Interviewed by RDBA Contributing Editor Amanda Rubizhevsky, MPH, NC
What's the story behind your experience in retail and your position with your store?
I started my career with King Soopers in Colorado as a nutrition specialist in the Optimum Wellness department, which houses our store’s natural and organic body care and supplement lines. Soon after, I became a district registered dietitian for the Southwest part of Denver. In January 2016, our team of dietitians transferred to The Little Clinic, a wholly owned subsidiary of Kroger, and joined the healthcare team within select King Soopers stores that included board certified nurse practitioners.
What has been the biggest challenge for you as a dietitian working in the retail industry?
As a retail dietitian, it is my job to be skilled in translating complicated information about food labels, ingredients, and allergens into realistic food choices at the point of purchase. As such, it is absolutely essential that I stay up to date in many different areas of research. At times, it can be challenging to stay current with findings about marketing tactics, food labeling requirements, packaging processes, and clinical nutrition because new information is constantly becoming available.
Has there been anything specific that has held you back?
Though we are a fast-growing sector of the dietetics world, grocery store nutrition is still not commonplace in the consumer mindset. We have the challenge and opportunity to prove to customers and healthcare providers why seeing a dietitian in the supermarket is so beneficial. We are continually finding more effective ways to explain how we can help patients “where the rubber meets the road” and guide them through their purchasing decisions when and where they are happening.
In a similar vein, has there been anything specific that has helped you move forward?
My previous experience working as a store level associate has been very helpful in my current role as a regional dietitian. It laid a foundation for me to learn how a grocery store operates. At the store level, I learned how products are ordered and delivered to the store, how associates receive communication, how customers navigate the store, etc. This foundation has helped me plan programs more effectively.
What have you done to equip yourself with the skills and knowledge necessary to succeed in the retail industry?
Our team has found it helpful to schedule regular learning sessions with buyers, merchandisers, coordinators, and anyone who has been with the company for a long time. In this business, you must know the jargon and the operational processes to be able to implement successful programs and these are some of the best people to learn from.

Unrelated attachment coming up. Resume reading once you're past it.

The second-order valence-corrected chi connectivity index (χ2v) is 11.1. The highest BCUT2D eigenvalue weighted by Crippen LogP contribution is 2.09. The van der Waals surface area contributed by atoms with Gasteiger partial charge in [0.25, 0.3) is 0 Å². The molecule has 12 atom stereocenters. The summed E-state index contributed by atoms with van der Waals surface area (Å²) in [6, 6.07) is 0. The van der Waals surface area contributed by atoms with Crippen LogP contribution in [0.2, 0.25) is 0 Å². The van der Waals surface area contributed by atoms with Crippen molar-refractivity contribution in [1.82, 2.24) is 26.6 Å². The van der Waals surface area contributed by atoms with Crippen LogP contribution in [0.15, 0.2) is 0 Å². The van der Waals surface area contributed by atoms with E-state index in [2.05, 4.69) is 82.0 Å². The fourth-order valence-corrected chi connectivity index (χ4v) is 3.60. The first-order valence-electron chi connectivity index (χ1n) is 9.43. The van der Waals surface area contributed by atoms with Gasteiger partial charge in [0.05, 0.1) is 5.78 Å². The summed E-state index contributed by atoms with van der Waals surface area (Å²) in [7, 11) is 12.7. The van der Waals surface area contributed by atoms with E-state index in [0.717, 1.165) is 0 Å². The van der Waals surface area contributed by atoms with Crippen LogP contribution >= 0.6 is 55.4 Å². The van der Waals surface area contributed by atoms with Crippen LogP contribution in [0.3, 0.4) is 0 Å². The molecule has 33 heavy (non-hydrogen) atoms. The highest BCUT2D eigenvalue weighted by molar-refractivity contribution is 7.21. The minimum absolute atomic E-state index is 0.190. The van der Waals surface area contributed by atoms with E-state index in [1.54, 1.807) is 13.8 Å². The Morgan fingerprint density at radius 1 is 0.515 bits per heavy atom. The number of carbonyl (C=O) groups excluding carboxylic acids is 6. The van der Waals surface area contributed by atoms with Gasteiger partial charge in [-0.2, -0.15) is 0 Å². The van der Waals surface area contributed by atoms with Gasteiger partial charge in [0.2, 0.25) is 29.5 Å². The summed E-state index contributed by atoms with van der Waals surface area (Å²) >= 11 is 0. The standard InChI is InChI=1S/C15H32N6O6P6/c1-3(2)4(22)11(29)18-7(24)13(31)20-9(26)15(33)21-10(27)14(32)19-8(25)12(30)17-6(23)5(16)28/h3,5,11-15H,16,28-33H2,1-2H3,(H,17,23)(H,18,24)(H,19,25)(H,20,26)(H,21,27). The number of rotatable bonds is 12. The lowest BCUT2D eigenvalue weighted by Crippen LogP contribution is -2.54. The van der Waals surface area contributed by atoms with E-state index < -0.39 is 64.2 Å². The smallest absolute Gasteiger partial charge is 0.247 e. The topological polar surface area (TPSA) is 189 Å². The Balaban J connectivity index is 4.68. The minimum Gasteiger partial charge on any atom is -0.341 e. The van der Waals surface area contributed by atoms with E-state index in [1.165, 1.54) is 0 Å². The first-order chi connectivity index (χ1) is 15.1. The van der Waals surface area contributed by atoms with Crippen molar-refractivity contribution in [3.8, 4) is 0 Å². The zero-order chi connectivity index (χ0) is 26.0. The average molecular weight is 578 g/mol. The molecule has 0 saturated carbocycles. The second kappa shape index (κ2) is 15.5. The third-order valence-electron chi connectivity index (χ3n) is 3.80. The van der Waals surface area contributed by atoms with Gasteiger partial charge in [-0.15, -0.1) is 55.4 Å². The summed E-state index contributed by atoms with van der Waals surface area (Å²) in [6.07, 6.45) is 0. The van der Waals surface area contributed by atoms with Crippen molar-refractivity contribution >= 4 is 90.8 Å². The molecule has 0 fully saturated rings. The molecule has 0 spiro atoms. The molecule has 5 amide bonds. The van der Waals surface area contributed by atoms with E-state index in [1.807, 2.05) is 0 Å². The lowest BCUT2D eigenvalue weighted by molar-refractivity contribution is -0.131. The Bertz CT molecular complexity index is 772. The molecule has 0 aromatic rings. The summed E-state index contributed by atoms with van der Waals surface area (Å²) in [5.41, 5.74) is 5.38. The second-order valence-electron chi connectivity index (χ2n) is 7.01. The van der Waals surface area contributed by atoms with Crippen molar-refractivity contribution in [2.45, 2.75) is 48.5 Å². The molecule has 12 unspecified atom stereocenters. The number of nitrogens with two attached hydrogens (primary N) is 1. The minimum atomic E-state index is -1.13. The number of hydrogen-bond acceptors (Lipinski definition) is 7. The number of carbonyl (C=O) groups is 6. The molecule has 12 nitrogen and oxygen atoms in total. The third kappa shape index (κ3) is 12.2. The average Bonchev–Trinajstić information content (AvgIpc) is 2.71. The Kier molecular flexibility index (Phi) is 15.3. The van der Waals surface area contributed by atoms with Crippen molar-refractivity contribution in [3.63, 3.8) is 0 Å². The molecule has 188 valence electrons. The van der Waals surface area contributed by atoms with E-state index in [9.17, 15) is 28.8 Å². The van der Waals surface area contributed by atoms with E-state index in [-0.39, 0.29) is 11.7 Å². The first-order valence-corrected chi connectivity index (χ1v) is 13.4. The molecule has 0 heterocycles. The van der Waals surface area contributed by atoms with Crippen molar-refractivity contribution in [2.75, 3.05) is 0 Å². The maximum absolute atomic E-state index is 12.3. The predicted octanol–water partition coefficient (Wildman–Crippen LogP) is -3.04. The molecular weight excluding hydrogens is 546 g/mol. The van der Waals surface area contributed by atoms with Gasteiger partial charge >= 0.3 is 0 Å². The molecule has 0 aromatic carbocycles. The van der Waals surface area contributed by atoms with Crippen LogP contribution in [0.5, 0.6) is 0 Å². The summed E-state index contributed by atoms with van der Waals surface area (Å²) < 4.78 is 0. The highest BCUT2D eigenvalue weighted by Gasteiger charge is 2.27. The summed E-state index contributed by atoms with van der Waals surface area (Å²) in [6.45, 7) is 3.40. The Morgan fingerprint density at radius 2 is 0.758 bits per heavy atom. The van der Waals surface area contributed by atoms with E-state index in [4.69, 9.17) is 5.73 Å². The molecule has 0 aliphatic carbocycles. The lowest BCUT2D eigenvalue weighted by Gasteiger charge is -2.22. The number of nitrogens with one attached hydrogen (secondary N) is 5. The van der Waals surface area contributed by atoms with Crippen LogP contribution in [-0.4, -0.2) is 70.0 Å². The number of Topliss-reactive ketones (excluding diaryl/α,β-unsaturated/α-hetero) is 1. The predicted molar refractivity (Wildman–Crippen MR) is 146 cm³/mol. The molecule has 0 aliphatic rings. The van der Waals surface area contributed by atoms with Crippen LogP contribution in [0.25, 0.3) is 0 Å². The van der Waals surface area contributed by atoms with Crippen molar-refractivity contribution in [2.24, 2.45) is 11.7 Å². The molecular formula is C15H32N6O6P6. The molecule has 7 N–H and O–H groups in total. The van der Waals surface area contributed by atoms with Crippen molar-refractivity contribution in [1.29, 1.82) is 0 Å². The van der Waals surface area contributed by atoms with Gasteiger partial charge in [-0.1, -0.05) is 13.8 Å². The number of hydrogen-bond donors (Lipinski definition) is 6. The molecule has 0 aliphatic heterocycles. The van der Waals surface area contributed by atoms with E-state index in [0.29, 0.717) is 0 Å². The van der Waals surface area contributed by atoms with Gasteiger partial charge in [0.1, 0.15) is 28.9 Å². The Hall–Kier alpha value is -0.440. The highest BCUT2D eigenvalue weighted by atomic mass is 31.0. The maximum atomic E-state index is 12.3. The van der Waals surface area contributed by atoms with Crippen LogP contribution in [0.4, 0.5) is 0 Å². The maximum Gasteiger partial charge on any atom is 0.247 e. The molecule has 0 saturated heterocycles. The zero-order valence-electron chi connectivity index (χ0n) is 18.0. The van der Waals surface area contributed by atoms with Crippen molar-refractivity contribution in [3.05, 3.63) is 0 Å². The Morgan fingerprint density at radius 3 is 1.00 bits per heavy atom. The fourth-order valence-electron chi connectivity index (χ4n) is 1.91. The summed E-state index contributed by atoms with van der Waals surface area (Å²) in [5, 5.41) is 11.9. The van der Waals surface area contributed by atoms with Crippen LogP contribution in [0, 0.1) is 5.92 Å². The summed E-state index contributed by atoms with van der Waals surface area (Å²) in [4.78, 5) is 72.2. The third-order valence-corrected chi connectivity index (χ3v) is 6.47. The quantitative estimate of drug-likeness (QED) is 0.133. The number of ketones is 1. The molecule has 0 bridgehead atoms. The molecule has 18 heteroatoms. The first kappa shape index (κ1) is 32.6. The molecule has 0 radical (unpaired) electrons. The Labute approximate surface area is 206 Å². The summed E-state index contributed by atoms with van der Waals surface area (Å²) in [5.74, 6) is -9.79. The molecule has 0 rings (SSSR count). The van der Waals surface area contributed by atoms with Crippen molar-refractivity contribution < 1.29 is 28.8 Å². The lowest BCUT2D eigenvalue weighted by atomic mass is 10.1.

How do you balance the time between seeing clients at the Little Clinic and also executing programs in the stores?
All of our programs in our stores revolve around increasing patient awareness and conducting patient visits in a unique but effective space, which is the grocery store floor. Thanks to our unique program design, seeing patients doesn’t mean just in a clinic room. While our goal is to provide personalized nutrition solutions on a one-on-one basis, we are also able to see them through cooking demonstrations, walk and talks in the aisles, and nutrition-focused classes. So in truth, we are able to see many patients THROUGH the programs we execute inside our stores.
Tell us about one of the programs or initiatives that you are most proud of and why.
I am most proud of the store-wide “Wellness Festivals” we host within our stores featuring educational booths staffed by nutrition professionals. Customers are incentivized to participate with a game card they get stamped at each booth to receive a small store credit upon completion. By the end, customers and associates are excited to share the practical skills they learned like making over a PB and J with fresh berries instead of jelly or how to make a “power snack” by combining energy for now plus energy for later. To this day, I still have customers and associates talking about the skills and information they gleaned from these experiential learning events.
Prior to working as an RD for The Little Clinic and King Soopers in Colorado, Cristina lived in Seattle Washington and worked as an AmeriCorps volunteer in underserved elementary schools as a nutrition and gardening educator. She completed her community-focused dietetic internship at Simmons College and undergraduate work at the University of Illinois in Champaign-Urbana. In her spare time she enjoys snow-shoeing, mentoring students, and salsa dancing. Her favorite thing about being a dietitian is taking customers through grocery store tours to debunk nutrition myths.
You can find Cristina and her team on Instagram @sooperfoodies and on Facebook at www.Facebook.com/the-little-clinic.